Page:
Hannah came home and together we went to meet the new lamb. We talked to ourselves all the way there. We don’t have to take him. We’d already compromised on a girl when we found this little guy who sounded so perfect. We had called shepherds all over Vermont. This one was originally from Australia. She doesn’t dock their tails because she believes in all natural farming. The lambs are raised on goat’s milk and organic grains that she grows herself. She sounded like a well-educated yuppie hippie who had actually done it, dropped out and become a self-sustaining farmer. She sounded perfect and so her lamb must be too. But just in case we wanted to be ready and able to say no.
Have you ever seen a lamb with a natural tail? They are very long and droopy and sort of ugly. I immediately felt guilty for not liking his tail. After all I don’t believe in circumcision and wasn’t this sort of the same thing? He was riding in her truck inside a crate munching happily on some hay. He had been a rejected twin and this shepherd had him in her kitchen for a few weeks. At about 8 weeks old he is three weeks older than Charlie and about three times his size. He looked more like a baby cow than a lamb. His tummy must weigh forty pounds all by it’s sloshing rolling wooly self. But he was sweet. He licked our faces and snuggled right into our arms. And Charlie will grow. You can’t reject a lamb just because it is no longer tiny adorable spring lamb size. Can you? Well we couldn’t. Being a little bigger should be no big deal. He drinks goat’s milk from her goats and she brought some along. She said he can transition to milk replacer but it won’t be as good for him and will cause some stomach upset. Okedoke. So we’ll call goat farmers until we find a source. That shouldn’t be a big deal either.
He snuggled without a peep all the way home on Hannah’s lap. What a sweetie. He is really just a big baby. He nuzzled our necks and ears. He seemed perfectly content. And then we got home.
We introduced him to Charlie outside and they seemed perfectly fine. And then Vermont decided to have a little spring snow. It has been 70 degrees up here but yesterday afternoon we got sleet and snow. So we hauled them back into the kitchen where our new pal proceeded to poop and poop and poop. He was nervous I guess. But he’s bigger and so the poop is bigger too. We ran out of newspapers and cucumber scented organic cleaner in the first hour. And he eats constantly so he poops constantly. And he is not paper-trained. And he can only sleep if we are sitting with our hands on him because he misses his pals. I could say the word and about a hundred more times and not begin to cover last night. We put tarps down in the screened porch and took turns sitting with the crying lamb. Charlie likes having a buddy, slept with his head on the lamb, but seemed appalled by the baaaing. He would walk over to his bed and look on imperiously as if he’d never seen such an unmanly display. The new lamb is clever and can open doors. When we left them for a moment or two he would open the door and when you came out there they would be baaaing on the couch. That may sound cuter than it actually was. Remember the poop.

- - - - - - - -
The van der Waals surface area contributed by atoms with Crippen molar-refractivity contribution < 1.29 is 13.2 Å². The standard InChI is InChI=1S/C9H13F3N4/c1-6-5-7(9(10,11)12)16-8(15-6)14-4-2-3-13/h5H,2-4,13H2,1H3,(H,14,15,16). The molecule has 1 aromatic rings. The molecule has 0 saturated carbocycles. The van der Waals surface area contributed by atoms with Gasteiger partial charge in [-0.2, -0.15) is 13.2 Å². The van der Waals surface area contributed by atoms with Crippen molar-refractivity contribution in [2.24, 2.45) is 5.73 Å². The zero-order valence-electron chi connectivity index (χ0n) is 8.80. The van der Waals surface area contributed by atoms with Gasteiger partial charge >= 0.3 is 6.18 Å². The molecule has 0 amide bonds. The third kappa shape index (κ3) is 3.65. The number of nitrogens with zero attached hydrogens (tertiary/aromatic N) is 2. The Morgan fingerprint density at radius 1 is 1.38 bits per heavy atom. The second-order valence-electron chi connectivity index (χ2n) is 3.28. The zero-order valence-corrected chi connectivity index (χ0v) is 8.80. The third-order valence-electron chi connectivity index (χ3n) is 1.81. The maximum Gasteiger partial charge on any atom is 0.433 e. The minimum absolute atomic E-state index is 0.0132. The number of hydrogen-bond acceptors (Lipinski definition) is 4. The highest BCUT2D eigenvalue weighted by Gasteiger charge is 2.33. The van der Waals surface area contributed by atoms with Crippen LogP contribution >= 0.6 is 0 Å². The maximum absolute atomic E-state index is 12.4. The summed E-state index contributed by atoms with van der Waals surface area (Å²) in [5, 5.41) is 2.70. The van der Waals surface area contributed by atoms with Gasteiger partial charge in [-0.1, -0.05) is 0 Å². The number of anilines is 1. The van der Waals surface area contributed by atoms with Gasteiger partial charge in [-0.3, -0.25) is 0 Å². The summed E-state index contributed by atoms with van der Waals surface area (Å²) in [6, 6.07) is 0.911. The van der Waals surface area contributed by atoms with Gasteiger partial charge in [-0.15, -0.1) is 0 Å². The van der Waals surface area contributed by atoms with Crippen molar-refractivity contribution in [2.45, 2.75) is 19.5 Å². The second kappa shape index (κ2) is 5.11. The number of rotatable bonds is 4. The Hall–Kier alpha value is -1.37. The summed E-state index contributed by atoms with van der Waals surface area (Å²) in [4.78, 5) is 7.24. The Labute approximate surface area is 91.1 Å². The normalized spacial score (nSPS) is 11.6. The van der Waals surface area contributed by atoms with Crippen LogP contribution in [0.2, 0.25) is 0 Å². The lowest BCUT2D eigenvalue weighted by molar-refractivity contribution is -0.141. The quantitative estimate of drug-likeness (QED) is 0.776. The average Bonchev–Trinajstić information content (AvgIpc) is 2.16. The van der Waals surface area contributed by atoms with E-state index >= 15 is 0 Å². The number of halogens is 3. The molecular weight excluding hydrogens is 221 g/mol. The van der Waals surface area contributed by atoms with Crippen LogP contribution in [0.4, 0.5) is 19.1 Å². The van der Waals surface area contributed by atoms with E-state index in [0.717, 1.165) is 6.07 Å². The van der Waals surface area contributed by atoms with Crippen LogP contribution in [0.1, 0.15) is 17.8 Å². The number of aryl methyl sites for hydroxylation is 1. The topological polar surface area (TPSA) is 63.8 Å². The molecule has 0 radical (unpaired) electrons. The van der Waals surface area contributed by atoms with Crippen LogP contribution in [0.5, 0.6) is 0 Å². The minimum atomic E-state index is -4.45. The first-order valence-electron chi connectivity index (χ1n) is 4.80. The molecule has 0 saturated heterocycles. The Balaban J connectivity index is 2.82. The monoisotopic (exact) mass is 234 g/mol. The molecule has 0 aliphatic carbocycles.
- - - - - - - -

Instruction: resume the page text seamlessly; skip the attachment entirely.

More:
Now they are eating hay together. Charlie has discovered the joys of social hay. And the lamb is quiet. That’s because one of my brood is outside with him. We did not solve Charlie’s lonely problem. Instead of having one lonely crying lamb in the kitchen we have two. Or in the yard. It was all too much and Charlie began sympathy baaaing about 4 this morning. This started out as a fun spring fostering activity I keep reminding myself. How did we get here? We are out of goat’s milk and calling every goat farmer around. Still no luck. The lambs are very happy together….well,.so long as one of us is with them.
Still no name. He’s too much a baby for many of the names we’d liked. My husband unaccountably keeps trying on Spanish names. I am sticking to the old farm names. Eli like rocker names and Hannah and Benjamin have offered an eclectic mix. We are an opinionated crew and this could take some time.
The new pre-assembled cottage barn is being delivered tomorrow morning. Because we have sheep. We are practically shepherds now and so, by God, we need a barn…fast.